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Sustainability: National and International Resources
A guide filled with useful resources about different types of sustainability.
The UNFCCC secretariat (UN Climate Change) is the United Nations entity tasked with supporting the global response to the threat of climate change. UNFCCC stands for United Nations Framework Convention on Climate Change. The Convention has near universal membership (197 Parties) and is the parent treaty of the 2015 Paris Agreement.
At COP 16 held in Cancun, by decision 1/CP.16, Parties established the Green Climate Fund (GCF) as an operating entity of the Financial Mechanism of the Convention. The relationship between the COP and the GCF is stipulated in the arrangements between the two, as contained in decision 5/CP.19. The Fund is governed by the GCF Board and it is accountable to and functions under the guidance of the COP to support projects, programs, policies and other activities in developing country Parties using thematic funding windows.
The Paris Agreement is a legally binding international treaty on climate change. It was adopted by 196 Parties at COP 21 in Paris, on 12 December 2015 and entered into force on 4 November 2016. Its goal is to limit global warming to well below 2, preferably to 1.5 degrees Celsius, compared to pre-industrial levels. To achieve this long-term temperature goal, countries aim to reach global peaking of greenhouse gas emissions as soon as possible to achieve a climate neutral world by mid-century.
The EUKI is a project financing instrument by the German Federal Ministry for Economic Affairs and Climate Action (BMWK). It is the overarching goal of the EUKI to foster climate cooperation within the European Union in order to mitigate greenhouse gas emissions. It does so through strengthening across-border dialogue and cooperation as well as exchange of knowledge and experience.
This stalwart’s “Arguments” page lists 197 common myths about climate change (“It’s the sun”) alongside what the science actually says (“In the last 35 years of global warming, sun and climate have been going in opposite directions”).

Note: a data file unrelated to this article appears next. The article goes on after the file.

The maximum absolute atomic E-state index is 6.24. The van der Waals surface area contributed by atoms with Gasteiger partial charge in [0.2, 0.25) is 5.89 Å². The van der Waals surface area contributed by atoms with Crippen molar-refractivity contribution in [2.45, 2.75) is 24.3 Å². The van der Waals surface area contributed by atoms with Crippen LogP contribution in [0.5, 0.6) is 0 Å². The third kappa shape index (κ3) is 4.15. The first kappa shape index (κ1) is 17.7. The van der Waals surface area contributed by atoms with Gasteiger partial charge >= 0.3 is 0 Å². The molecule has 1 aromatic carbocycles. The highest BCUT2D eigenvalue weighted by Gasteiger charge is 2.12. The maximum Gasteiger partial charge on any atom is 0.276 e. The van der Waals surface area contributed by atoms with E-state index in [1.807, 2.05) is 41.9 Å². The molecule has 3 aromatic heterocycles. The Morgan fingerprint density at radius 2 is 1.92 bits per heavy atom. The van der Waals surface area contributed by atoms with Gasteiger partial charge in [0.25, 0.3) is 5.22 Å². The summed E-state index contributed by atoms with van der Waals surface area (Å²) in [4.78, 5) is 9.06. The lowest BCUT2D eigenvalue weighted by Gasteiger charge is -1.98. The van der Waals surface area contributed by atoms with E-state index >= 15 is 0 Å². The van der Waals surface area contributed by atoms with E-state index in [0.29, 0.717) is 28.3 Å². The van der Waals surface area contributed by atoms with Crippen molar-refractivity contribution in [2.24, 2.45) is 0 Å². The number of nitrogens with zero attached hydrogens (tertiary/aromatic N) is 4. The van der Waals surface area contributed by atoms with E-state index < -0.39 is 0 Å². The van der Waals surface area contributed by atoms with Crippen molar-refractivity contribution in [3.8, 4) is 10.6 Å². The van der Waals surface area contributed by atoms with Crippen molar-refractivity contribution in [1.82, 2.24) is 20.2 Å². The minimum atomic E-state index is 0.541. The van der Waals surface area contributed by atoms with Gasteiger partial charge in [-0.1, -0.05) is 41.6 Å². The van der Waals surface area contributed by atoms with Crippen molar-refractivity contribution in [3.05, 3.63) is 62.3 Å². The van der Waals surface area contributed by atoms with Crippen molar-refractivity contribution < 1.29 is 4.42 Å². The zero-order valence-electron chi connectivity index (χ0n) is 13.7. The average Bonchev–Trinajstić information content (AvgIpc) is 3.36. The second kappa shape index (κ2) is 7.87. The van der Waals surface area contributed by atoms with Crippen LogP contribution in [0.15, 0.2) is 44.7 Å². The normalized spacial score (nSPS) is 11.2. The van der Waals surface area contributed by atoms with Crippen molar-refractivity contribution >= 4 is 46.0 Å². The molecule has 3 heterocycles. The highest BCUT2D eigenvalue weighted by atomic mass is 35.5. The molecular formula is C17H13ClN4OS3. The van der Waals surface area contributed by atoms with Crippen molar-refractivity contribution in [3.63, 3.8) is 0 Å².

No country can solve the climate crisis alone. Everyone must do their part. That is why, shortly after taking office, President Biden called world leaders together and urged them to commit to the steps needed to keep the goal of limiting warming to 1.5 degrees Celsius within reach. Many countries are raising their ambition, but stronger and more urgent efforts are needed to reduce emissions and to help the most vulnerable countries cope with devastating climate impacts.
The Biden-Harris Administration is taking decisive steps to reduce emissions, increase resilience, advance environmental justice, and achieve true energy security. This federal mobilization, building on the leadership of states, Tribal Nations, and local governments, has already spurred historic progress.
EPA is committed to advancing the goals of environmental justice for all Americans, including those historically marginalized, overburdened, underserved, and living with the legacy of structural racism. Additional web content about climate change and environmental justice is currently under development.
We’re on a mission to reduce New York State’s carbon footprint, make our communities more resilient, and adapt to a changing climate. Through thoughtful planning and collaboration, we will tackle climate change and create new opportunities for future generations.
The passage of AB 32, the California Global Warming Solutions Act of 2006, marked a watershed moment in California’s history. By requiring in law a sharp reduction of greenhouse gas (GHG) emissions, California set the stage for its transition to a sustainable, low-carbon future. AB 32 was the first program in the country to take a comprehensive, long-term approach to addressing climate change, and does so in a way that aims to improve the environment and natural resources while maintaining a robust economy.
Offers grants to farmers and ranchers to plant cover crops or native grasses, switch to no-till practices, restore wetlands, use compost, and otherwise explicitly help increase the soil’s “organic matter and carbon content."
Both high energy costs, and the growing impacts of climate change, pose a significant burden to every American. The historic investments included in the Inflation Reduction Act of 2022 will bring down consumer energy costs, increase American energy security, while substantially reducing greenhouse gas emissions.